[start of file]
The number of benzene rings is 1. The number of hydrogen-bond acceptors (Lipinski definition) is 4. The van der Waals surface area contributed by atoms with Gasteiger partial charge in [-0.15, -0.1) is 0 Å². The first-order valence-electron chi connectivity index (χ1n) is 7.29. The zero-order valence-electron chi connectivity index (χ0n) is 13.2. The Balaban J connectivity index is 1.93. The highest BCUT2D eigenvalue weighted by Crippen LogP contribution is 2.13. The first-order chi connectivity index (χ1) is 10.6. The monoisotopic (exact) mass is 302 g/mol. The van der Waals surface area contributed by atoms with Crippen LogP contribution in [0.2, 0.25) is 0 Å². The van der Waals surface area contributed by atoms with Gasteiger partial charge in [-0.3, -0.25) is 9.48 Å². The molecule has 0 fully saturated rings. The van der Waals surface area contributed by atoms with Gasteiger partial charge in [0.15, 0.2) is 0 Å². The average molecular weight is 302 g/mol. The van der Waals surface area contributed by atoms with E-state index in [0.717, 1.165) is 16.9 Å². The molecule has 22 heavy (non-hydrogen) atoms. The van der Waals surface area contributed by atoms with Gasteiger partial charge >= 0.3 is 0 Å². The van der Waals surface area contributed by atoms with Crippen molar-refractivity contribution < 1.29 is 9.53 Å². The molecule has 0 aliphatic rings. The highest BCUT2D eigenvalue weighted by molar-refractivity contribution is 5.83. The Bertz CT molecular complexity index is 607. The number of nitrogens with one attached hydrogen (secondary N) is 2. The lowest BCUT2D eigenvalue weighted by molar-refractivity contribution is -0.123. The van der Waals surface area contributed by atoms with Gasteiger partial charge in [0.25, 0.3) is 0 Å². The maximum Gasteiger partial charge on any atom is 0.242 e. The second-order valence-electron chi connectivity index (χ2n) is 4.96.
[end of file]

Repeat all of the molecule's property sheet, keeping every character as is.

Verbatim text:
The number of benzene rings is 1. The number of hydrogen-bond acceptors (Lipinski definition) is 4. The van der Waals surface area contributed by atoms with Gasteiger partial charge in [-0.15, -0.1) is 0 Å². The first-order valence-electron chi connectivity index (χ1n) is 7.29. The zero-order valence-electron chi connectivity index (χ0n) is 13.2. The Balaban J connectivity index is 1.93. The highest BCUT2D eigenvalue weighted by Crippen LogP contribution is 2.13. The first-order chi connectivity index (χ1) is 10.6. The monoisotopic (exact) mass is 302 g/mol. The van der Waals surface area contributed by atoms with Crippen LogP contribution in [0.2, 0.25) is 0 Å². The van der Waals surface area contributed by atoms with Gasteiger partial charge in [-0.3, -0.25) is 9.48 Å². The molecule has 0 fully saturated rings. The van der Waals surface area contributed by atoms with Gasteiger partial charge in [0.15, 0.2) is 0 Å². The average molecular weight is 302 g/mol. The van der Waals surface area contributed by atoms with E-state index in [0.717, 1.165) is 16.9 Å². The molecule has 22 heavy (non-hydrogen) atoms. The van der Waals surface area contributed by atoms with Gasteiger partial charge >= 0.3 is 0 Å². The van der Waals surface area contributed by atoms with Crippen molar-refractivity contribution < 1.29 is 9.53 Å². The molecule has 0 aliphatic rings. The highest BCUT2D eigenvalue weighted by molar-refractivity contribution is 5.83. The Bertz CT molecular complexity index is 607. The number of nitrogens with one attached hydrogen (secondary N) is 2. The lowest BCUT2D eigenvalue weighted by molar-refractivity contribution is -0.123. The van der Waals surface area contributed by atoms with Gasteiger partial charge in [0.25, 0.3) is 0 Å². The maximum Gasteiger partial charge on any atom is 0.242 e. The second-order valence-electron chi connectivity index (χ2n) is 4.96.